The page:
One of my favorite reading strategies to teach is visualizing. My students love sketching out what they are picturing in their minds as I read a passage from a story. Last year, during the time I was introducing my students to visualizing in Language Arts, we were also beginning to solve word problems in math. I found myself saying, “As we read the word problem together, I want you to create a picture in your mind, or visualize, what is happening.” The visualizing strategy helped them immensely. It allowed them to slow down and think about what is being asked of them before rushing off and solving it. This year, we have started tackling tricky word problems that require students to decompose numbers and determine the missing addend, and the visualizing strategy has worked wonders with this group as well!
Here’s the simple introductory lesson I did with my class:
To begin, I gave each student a half sheet of paper, a pencil, and a small bag of crayons. Then, I had the class sit in a circle and close their eyes as I told them a story. I told them that there would be no pictures as I told the story, but that their minds could draw the pictures for them. After I finished telling them the story, I had them open their eyes and sketch a quick picture of what they visualized. Then, I made the connection between picture-less books and word problems. I explained that we can visualize what the problem is asking us to do. They totally got it! To help solidify it all, I used this helpful poster to introduce how we can use the pictures in our mind to help us solve word problems.
Afterwards, I separated them into small groups, gave them a SIMPLE word problem, had them discuss what they visualized in their minds, and then act out their visualizations. After doing this a few times, I modeled on paper how you can use your visualizations to show your work using numbers, words and pictures. Then, they gave it a try! They did a BEAUTIFUL job!
To help them better understand the different kinds of word problems, I created these simple and kid-friendly posters. Each poster gives an example of the problem. There’s a poster for the following types of word problems that are listed in the Common Core’s Operations and Algebraic Thinking Standards for first grade: Result Unknown, Change Unknown, Start Unknown, Total Unknown, Addend Unknown, Both Addends Unknown, and Adding Three Numbers.
I also made these Visualize the Problem pages. It is SO interesting to see the story problem they visualize to go along with the given picture. I’m always amazed by what they come up with!
Another fun activity that gets everyone up and moving is to post word problems around the room for them to solve. First, I break them into small groups of 3-4 students. Then, I have them go around to the problems posted around the classroom and record one way to solve the problem. After they solve it one way, I have them rotate to another word problem and have them solve the problem in a DIFFERENT way than the group before. I write the problems on LARGE paper to give them plenty of recording space.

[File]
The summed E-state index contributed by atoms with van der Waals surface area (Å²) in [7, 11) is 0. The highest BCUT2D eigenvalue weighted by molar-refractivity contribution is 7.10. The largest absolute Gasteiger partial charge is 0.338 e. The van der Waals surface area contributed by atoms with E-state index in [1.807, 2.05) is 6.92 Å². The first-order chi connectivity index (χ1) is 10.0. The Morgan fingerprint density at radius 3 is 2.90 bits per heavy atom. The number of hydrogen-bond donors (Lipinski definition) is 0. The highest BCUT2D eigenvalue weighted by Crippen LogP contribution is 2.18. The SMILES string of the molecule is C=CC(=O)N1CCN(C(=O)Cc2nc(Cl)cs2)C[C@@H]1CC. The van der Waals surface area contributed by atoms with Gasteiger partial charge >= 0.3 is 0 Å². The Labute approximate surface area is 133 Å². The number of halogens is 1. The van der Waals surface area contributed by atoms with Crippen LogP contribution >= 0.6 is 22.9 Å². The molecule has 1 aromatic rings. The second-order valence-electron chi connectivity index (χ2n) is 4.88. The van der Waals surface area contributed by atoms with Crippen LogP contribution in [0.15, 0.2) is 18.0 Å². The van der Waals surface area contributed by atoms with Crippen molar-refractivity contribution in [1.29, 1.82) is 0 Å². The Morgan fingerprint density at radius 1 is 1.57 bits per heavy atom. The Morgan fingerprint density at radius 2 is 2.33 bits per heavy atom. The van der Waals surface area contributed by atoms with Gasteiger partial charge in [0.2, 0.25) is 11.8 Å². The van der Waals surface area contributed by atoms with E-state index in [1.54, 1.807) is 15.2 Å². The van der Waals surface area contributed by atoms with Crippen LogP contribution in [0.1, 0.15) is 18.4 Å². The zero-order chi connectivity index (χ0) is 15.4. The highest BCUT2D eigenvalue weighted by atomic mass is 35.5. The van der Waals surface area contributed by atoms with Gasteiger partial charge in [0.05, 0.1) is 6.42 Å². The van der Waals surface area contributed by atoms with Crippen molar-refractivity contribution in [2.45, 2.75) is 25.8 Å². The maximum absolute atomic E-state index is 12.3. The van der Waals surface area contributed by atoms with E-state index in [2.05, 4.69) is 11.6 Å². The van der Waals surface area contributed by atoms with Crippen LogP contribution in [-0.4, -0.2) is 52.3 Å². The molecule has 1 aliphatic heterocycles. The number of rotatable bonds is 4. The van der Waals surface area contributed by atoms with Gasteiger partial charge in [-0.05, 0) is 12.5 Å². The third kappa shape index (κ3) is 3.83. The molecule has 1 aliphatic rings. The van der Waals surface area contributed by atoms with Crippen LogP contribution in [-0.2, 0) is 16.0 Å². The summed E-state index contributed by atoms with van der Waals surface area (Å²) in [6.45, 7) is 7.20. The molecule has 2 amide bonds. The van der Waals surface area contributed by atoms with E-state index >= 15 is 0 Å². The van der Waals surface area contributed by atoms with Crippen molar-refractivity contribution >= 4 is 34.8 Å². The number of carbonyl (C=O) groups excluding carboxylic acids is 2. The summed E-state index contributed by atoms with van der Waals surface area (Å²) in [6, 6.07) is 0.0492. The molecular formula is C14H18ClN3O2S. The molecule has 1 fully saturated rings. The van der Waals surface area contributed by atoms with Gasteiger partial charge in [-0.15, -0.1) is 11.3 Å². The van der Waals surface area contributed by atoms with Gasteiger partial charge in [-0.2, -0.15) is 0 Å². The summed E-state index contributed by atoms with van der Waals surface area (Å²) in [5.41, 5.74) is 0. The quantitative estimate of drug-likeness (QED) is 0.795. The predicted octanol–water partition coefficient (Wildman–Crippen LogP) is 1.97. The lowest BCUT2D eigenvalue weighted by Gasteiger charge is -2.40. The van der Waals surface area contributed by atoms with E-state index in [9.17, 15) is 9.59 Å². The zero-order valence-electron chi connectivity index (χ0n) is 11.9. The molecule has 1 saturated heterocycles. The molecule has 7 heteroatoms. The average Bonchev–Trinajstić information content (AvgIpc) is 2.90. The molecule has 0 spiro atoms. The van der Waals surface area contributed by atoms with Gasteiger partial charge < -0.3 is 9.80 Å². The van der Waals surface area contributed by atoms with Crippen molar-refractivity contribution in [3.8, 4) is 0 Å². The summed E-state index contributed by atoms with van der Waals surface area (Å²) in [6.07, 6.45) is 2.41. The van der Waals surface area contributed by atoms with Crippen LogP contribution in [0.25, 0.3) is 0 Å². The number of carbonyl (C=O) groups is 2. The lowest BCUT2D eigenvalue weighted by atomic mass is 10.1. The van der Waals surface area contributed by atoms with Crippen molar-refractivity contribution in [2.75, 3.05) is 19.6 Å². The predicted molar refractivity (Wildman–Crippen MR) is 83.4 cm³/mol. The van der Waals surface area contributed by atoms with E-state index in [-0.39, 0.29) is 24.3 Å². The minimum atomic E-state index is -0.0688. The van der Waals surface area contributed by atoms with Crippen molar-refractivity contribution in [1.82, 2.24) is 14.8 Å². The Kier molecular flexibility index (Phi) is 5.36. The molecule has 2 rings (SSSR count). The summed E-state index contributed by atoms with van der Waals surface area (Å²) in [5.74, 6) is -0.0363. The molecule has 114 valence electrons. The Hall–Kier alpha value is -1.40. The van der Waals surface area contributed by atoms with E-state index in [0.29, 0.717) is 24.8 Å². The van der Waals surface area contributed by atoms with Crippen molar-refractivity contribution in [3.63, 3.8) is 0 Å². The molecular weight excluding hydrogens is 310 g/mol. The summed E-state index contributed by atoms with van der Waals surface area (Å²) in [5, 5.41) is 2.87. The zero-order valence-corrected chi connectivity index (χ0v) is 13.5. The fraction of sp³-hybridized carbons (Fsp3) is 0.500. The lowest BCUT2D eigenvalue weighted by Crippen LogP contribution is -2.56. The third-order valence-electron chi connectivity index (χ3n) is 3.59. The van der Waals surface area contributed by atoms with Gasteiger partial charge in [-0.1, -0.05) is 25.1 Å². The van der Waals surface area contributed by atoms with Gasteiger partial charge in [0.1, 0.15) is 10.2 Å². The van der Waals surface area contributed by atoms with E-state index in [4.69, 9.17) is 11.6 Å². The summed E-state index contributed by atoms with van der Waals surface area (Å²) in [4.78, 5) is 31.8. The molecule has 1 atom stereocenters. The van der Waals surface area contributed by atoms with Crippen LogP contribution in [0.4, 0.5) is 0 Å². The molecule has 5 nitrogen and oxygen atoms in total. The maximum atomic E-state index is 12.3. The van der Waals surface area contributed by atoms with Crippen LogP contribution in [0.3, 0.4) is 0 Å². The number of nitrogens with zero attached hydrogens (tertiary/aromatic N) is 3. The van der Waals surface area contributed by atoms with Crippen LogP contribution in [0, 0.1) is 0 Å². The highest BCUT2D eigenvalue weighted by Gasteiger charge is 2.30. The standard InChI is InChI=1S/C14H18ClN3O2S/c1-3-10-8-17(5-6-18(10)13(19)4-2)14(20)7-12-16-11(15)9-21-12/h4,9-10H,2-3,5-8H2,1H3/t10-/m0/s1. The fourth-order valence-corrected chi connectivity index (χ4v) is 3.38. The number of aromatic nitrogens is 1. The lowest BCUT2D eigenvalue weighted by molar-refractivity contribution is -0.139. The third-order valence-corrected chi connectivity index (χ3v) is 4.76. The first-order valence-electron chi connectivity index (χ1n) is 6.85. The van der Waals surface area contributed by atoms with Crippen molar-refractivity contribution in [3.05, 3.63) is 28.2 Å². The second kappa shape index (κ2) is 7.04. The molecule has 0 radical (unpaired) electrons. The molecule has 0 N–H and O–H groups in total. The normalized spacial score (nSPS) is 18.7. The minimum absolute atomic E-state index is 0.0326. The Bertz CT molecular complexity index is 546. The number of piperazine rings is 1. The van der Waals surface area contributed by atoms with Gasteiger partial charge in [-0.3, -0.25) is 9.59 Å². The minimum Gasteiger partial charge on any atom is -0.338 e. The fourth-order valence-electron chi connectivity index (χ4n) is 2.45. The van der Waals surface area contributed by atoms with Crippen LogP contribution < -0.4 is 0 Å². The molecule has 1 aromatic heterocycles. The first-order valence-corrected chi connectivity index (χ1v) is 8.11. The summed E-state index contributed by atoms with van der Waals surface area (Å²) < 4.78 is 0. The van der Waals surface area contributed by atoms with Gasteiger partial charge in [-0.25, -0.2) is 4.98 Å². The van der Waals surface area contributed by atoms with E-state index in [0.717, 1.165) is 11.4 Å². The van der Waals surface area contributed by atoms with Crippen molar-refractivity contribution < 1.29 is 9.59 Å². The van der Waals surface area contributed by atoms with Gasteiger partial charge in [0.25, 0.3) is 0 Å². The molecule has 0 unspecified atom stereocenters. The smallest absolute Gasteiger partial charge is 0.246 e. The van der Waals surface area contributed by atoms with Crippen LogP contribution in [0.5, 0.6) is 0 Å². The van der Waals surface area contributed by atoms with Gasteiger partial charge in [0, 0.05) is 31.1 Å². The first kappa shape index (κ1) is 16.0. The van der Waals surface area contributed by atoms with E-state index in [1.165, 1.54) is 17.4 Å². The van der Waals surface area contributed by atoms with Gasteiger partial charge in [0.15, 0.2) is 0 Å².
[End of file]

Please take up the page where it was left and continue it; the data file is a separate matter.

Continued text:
Another great activity that can be independent, but still gets them up and moving, is a scavenger hunt for word problems. I turn off the lights, have everyone close their eyes, and then choose a few students to “hide” the word problem cards. Then, everyone opens their eyes and goes on the hunt to solve them. My kids LOVE scavenger hunts.
You can find all of these resources at my shop. Everything in this packet is aligned with Common Core’s Operations and Algebraic Thinking Standards for first grade. Just click HERE or on the preview below.
In this 72 page packet, you will find:
-anchor charts that teach The Four Steps (Visualize It, Retell It, Think About It, and Share It)
-example posters and 35 word problems (5 of each) for the different types of word problems (Result Unknown, Change Unknown, Start Unknown, Total Unknown, Addend Unknown, Both Addends Unknown, Adding Three Numbers)
– scavenger hunt (scatter 8 word problem cards around the classroom and have students go on a hunt to find and solve them)
– Write Your Own Word Problem sheet
– 3 Visualize the Problem When a Picture is Given sheets (the picture is provided and students have to come up with story problem that matches the picture) (The first three friends to leave a comment will get this packet for free! Just remember to leave your e-mail address in the comment.)